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Trump Can’t Keep Tax Returns From House Panel, DC Circuit Rules

August 9, 2022 by Dan McCue
Trump Can’t Keep Tax Returns From House Panel, DC Circuit Rules
The federal courthouse in Washington, D.C. (Photo by Dan McCue)

WASHINGTON — Former President Donald Trump cannot block Congress from obtaining his tax returns as part of a House investigation into audits of sitting presidents by the IRS, a federal appeals court ruled Tuesday.

The decision by the U.S. Court of Appeals for the District of Columbia upholds an earlier ruling by U.S. District Judge Trevor McFadden who held that Congress has a legitimate legislative purpose for obtaining the tax records of Trump and his private businesses.

Judge McFadden also ruled that separation of powers concerns raised by the former president don’t outweigh lawmakers’ interest in the records. On this point too, the appellate court agreed.

The ruling is the latest, no doubt unhappy turn for the former president in the past 24 hours. On Monday, FBI agents raided Trump’s home in Palm Beach, Florida, evidently looking for documents the ex-chief executive should have turned over to the National Archives.

The Justice Department has yet to comment on the raid, which is said to have occurred Monday morning.

Writing for the panel, Senior U.S. Circuit Judge David Sentelle said Rep. Richard Neal, D-Mass., chairman of the House Ways and Means Committee had laid out legitimate reasons for obtaining the records.

“While IRS audits are often random, the IRS has required the audit of the sitting president’s tax returns since 1977,” Sentelle wrote. “This Presidential Audit Program is a creature of IRS regulations and is not required or governed by statute.

“The 2021 request articulates a clear legislative purpose on a matter which legislation could be had: the Presidential Audit Program,” he continued. “The Trump parties insist that any legislation codifying the requirement that all presidents undergo a mandatory audit would violate the separation of powers. 

“But codifying the requirement of the audit is not the only legislation contemplated by the committee in the 2021 request,” Sentelle said. “The chairman states that the committee is exploring the need for legislation that would provide further protection to the IRS employees conducting the audit and legislation ensuring that they have sufficient resources to conduct the audit even when the returns in question are ‘inordinately large and complex.’

“The chairman then goes on to explain why these specific returns and return information are particularly relevant to this inquiry. This is all we can ask,” the judge concludes. “The chairman has identified a legitimate legislative purpose that it requires information to accomplish. At this stage, it is not our place to delve deeper than this.”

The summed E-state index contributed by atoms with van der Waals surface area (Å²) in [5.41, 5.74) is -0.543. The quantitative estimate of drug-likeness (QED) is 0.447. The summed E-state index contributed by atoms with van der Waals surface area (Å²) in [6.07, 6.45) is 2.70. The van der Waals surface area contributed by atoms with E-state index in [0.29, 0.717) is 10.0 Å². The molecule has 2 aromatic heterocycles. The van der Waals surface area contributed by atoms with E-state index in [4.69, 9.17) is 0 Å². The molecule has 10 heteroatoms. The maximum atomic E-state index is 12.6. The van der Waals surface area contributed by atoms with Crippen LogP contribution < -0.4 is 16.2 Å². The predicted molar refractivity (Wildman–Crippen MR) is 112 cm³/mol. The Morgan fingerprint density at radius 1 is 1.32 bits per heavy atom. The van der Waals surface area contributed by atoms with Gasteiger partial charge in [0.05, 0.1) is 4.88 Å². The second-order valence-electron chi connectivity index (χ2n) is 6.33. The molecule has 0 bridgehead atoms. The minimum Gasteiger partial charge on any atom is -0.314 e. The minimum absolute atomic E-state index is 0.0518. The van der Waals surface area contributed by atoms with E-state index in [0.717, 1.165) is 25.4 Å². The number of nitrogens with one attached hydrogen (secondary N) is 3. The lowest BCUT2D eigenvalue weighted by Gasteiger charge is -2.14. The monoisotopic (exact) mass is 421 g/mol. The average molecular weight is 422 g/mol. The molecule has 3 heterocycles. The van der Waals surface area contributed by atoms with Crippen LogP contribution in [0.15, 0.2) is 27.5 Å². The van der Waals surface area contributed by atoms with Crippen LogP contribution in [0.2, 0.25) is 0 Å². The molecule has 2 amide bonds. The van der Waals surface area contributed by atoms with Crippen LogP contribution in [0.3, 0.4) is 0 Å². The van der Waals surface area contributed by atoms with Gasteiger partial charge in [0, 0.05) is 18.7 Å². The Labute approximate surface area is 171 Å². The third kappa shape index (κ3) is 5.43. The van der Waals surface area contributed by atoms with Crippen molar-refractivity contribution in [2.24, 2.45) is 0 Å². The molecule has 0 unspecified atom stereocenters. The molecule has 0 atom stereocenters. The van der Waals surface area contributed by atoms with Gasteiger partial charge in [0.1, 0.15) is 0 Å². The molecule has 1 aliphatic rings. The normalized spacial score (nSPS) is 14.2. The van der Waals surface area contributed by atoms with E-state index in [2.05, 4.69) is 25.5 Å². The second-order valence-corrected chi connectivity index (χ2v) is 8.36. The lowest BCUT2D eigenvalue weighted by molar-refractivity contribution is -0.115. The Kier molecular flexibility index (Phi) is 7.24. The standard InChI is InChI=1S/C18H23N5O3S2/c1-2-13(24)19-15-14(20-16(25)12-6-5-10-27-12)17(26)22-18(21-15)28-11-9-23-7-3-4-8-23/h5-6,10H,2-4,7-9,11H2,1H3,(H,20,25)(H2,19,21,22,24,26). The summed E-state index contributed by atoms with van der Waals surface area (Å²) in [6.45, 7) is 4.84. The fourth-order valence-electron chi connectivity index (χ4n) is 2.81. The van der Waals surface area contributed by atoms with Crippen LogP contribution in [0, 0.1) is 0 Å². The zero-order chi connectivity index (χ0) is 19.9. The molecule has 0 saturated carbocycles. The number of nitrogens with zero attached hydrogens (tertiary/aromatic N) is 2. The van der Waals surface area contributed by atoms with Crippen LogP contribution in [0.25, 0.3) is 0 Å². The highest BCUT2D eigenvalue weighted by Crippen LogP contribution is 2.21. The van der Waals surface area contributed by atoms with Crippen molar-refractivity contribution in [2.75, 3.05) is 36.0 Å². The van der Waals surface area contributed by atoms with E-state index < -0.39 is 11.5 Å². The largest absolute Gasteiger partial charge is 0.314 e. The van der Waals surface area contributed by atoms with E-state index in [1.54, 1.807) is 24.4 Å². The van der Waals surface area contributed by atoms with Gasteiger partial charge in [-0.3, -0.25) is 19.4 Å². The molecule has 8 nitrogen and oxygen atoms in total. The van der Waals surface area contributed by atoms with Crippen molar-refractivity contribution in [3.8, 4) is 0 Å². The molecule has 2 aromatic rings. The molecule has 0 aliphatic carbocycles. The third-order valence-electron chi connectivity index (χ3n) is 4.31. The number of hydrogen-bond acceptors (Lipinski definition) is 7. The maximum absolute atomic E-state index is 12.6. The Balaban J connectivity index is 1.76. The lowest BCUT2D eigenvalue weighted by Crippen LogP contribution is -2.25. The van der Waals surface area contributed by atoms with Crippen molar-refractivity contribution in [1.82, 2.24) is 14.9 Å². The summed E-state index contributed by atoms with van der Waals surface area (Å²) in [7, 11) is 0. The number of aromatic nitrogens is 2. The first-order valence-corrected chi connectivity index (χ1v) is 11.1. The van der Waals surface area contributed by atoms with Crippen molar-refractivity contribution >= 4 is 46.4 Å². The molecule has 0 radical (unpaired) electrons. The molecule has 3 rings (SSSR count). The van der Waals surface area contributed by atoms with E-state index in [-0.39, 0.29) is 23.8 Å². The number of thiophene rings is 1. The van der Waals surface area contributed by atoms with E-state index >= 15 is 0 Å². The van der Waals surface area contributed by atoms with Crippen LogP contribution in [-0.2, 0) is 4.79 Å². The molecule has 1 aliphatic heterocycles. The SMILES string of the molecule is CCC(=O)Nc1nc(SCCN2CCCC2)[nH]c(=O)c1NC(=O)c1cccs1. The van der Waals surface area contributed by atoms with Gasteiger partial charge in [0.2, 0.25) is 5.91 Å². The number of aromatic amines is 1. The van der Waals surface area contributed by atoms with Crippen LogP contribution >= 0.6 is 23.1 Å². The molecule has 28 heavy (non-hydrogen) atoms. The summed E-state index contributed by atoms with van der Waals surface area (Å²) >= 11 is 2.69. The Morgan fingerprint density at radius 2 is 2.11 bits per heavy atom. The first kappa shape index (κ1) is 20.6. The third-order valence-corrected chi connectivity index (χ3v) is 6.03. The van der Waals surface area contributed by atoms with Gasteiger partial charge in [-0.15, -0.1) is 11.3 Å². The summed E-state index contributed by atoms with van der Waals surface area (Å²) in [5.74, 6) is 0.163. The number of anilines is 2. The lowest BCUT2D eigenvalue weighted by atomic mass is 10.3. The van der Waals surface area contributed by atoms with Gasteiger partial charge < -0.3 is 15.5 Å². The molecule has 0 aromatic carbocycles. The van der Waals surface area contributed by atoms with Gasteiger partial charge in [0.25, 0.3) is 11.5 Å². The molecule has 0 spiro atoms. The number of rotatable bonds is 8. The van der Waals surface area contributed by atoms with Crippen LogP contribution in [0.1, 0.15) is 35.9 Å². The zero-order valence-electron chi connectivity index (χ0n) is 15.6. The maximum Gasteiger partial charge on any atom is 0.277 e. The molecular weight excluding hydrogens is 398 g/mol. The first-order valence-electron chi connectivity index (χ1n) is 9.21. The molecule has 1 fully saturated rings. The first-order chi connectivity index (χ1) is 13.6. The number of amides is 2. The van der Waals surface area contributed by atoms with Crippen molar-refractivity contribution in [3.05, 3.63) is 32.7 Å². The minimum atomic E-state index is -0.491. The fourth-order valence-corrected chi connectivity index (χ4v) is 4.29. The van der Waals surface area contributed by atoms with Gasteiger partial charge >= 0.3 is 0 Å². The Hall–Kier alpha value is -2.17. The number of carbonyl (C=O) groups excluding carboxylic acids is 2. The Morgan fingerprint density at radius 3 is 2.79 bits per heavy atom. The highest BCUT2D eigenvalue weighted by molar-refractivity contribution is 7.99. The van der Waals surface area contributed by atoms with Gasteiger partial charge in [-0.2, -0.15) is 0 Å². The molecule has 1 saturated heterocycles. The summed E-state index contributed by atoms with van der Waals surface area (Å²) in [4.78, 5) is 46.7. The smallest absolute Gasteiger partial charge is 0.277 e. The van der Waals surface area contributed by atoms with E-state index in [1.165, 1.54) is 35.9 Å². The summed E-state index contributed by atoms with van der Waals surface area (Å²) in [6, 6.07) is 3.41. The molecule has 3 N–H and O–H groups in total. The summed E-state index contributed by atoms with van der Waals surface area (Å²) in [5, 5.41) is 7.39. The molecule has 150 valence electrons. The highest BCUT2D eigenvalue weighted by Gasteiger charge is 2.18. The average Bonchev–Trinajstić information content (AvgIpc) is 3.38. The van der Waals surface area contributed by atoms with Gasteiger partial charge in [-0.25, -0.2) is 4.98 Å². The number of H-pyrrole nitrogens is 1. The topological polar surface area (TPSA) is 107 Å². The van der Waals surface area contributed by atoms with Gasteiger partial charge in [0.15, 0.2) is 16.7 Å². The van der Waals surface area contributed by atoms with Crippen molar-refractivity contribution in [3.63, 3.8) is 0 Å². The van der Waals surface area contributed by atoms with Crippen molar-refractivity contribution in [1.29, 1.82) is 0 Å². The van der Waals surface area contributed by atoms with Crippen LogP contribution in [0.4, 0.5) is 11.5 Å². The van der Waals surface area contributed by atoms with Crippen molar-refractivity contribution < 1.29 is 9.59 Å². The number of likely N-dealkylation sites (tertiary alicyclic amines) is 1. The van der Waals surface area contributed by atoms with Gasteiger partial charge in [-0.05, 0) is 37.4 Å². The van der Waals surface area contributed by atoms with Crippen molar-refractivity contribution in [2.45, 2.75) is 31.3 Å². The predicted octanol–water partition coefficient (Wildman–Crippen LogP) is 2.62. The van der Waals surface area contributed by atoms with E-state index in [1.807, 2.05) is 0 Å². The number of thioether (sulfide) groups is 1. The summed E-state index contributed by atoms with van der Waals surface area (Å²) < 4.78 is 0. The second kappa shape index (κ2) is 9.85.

Sentelle then went on to address Trump’s claim that the request was politically motivated and had no other purpose than to harass him.

“The mere fact that individual members of Congress may have political motivations as well as legislative ones is of no moment,” the judge wrote. “Indeed, it is likely rare that an individual member of Congress would work for a legislative purpose without considering the political implications.

“The statements of individual committee members and members who are not part of the committee provided by the Trump parties do not change this. The courts do not probe the motives of individual legislators. These motives are explicitly protected by the speech or debate clause,” Sentelle said.

Neal requested the documents in 2019 under a provision in the federal tax code that allows the chair to request individual tax records. This request was rebuffed by the Trump-era Treasury Department, based on a memo from the Justice Department’s Office of Legal Counsel.

The House sued in a bid to force the IRS to hand over the record, but changed course after President Joe Biden took office, renewing its request.

The Justice Department also changed course at this point, finding that the original memo from the Office of Legal Counsel hadn’t given enough deference to Congress’ oversight authority.

Trump then sued both the committee and the Treasury Department in a bid to prevent the records from being turned over.

Judge McFadden dismissed those claims.

On Tuesday, Sentelle and his fellow circuit judges, Karen LeCraft Henderson and Robert Wilkins, also rejected Trump’s claim that the request would unlawfully burden the executive branch of government.

Trump’s attorneys had asserted that submitting to the request would “hinder Congress’ ongoing relationship with the president … because this would empower a future Congress to threaten or influence the sitting president with invasive requests once he leaves office.”

Sentelle responded by saying whatever the actual burden, it “is not substantial.”

“While it is possible that Congress may attempt to threaten the sitting president with an invasive request after leaving office, every president takes office knowing that he will be subject to the same laws as all other citizens upon leaving office,” the judge wrote. “This is a feature of our democratic republic, not a bug.”

Dan can be reached at dan@thewellnews.com and @DanMcCue

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